During a trip to the heart of Bolivia's coca-growing region, Morales announced the appointment of Felipe Caceres, a co-founder of his Movement Toward Socialism party, to the job.

"A coca farmer is going to be in charge of the fight against drugs," Morales said, wearing a hat weaved of coca leaves and drawing loud applause from the assembled crowds, many
of them coca farmers.

In recent years, the head of Bolivia's anti-drug efforts has worked closely with Washington, which spends about $150 million a year on coca-eradication programmes in the country.

But Morales, who took office last Sunday, first rose to political prominence as the leader of the country's coca farmers, and led protests against US-backed eradication efforts.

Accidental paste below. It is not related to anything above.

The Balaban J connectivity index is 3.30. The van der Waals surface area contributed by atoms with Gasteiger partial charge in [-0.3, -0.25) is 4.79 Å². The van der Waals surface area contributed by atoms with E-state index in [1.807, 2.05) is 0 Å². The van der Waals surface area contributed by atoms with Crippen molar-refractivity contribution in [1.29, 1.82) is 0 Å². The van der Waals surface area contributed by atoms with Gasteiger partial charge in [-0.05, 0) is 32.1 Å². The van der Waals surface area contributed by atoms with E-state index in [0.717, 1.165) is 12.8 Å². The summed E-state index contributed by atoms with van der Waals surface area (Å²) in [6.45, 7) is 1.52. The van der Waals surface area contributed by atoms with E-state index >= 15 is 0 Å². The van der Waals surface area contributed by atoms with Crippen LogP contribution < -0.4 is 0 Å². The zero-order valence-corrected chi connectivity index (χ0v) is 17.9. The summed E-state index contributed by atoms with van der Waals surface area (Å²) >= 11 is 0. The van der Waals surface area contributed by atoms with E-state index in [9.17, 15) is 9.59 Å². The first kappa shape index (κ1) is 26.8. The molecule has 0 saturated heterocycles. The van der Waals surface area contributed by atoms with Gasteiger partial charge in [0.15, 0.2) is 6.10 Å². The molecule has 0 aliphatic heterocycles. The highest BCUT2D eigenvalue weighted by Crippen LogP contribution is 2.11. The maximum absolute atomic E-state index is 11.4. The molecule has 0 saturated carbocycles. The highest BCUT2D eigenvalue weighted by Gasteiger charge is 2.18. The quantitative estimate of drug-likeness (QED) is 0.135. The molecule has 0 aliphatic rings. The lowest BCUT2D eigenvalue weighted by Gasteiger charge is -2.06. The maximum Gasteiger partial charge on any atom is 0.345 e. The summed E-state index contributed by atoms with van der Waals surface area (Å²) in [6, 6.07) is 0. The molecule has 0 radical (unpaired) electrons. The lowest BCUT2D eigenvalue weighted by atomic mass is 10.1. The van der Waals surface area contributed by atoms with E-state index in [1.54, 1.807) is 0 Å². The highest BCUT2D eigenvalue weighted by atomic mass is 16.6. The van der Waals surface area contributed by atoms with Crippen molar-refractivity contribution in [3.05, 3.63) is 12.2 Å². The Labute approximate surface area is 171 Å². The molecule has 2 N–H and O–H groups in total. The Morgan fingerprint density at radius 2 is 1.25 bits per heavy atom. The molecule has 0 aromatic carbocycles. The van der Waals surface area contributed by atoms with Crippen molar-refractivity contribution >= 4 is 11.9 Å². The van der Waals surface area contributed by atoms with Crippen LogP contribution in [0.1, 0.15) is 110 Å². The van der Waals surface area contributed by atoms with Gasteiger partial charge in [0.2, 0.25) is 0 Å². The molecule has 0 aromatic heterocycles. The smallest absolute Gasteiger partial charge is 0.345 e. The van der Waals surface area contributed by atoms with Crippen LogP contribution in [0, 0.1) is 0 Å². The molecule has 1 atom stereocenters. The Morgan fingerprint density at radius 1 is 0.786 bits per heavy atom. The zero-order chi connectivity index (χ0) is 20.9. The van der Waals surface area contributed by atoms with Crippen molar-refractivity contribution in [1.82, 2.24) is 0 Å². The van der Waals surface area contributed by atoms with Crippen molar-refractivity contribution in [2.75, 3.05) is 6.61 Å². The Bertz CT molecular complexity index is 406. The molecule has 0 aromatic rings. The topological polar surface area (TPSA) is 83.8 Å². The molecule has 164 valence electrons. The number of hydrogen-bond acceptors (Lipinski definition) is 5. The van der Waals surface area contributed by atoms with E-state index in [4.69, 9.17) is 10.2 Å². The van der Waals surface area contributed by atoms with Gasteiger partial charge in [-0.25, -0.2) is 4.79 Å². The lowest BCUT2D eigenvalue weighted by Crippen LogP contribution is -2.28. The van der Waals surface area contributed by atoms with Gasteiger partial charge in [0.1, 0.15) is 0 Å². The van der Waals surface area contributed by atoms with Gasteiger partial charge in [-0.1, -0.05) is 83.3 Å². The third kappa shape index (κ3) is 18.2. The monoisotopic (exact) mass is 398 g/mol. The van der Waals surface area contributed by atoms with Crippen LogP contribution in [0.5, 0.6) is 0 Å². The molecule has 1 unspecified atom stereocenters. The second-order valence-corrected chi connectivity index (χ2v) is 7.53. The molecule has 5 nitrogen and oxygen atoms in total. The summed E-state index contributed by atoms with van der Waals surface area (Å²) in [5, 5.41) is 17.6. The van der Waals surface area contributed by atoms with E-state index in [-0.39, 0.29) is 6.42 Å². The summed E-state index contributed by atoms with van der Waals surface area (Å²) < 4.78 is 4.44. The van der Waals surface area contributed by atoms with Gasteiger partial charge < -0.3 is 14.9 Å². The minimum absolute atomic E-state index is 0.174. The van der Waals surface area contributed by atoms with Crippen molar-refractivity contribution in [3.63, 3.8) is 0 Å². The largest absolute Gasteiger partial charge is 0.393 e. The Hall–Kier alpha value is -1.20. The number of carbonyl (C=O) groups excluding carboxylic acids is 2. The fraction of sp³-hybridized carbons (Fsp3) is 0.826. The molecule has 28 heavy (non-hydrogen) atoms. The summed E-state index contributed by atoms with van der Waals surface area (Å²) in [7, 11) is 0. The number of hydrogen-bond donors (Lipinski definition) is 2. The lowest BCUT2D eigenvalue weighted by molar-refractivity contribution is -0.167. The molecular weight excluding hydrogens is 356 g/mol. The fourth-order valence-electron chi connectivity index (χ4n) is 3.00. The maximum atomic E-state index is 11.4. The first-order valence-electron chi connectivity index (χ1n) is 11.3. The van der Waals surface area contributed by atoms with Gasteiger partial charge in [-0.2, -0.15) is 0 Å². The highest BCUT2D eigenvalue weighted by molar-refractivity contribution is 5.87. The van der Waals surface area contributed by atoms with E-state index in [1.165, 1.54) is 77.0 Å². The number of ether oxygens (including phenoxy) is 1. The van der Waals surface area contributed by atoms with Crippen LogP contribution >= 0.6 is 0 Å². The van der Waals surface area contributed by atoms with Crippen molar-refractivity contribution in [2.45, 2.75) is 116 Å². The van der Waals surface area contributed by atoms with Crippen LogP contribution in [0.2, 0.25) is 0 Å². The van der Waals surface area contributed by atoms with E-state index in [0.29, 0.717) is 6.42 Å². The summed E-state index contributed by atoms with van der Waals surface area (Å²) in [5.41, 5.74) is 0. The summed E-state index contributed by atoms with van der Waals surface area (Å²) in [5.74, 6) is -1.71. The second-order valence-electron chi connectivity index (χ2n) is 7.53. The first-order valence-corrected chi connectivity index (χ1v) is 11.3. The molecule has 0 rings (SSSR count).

He said the struggle to preserve the legal growing of the plant was deeply tied to his political party, known popularly by its initials, MAS. "MAS was born from the coca leaf," he said. "We will never be separated."

The cultivation and sale of small amounts of coca is legal in Bolivia but the United States says that additional production of the plant - the key ingredient of cocaine - eventually ends up on illegal drug markets.

Herbal teas

Bolivian law allows 30,000 acres of legal coca cultivation. The plant is prized by indigenous farmers for traditional medicinal uses and herbal teas.

Indians in Bolivia chew coca as a mild stimulant to ward off hunger and altitude sickness, and Morales has said he wants to increase production of the leaf for use in medicines, toothpaste and soft drinks.

Morales, who sums up his stance on fighting drugs as "No to zero coca, but yes to zero cocaine", argues that the aggressiveness of the US campaign has stimulated illegal drug  production.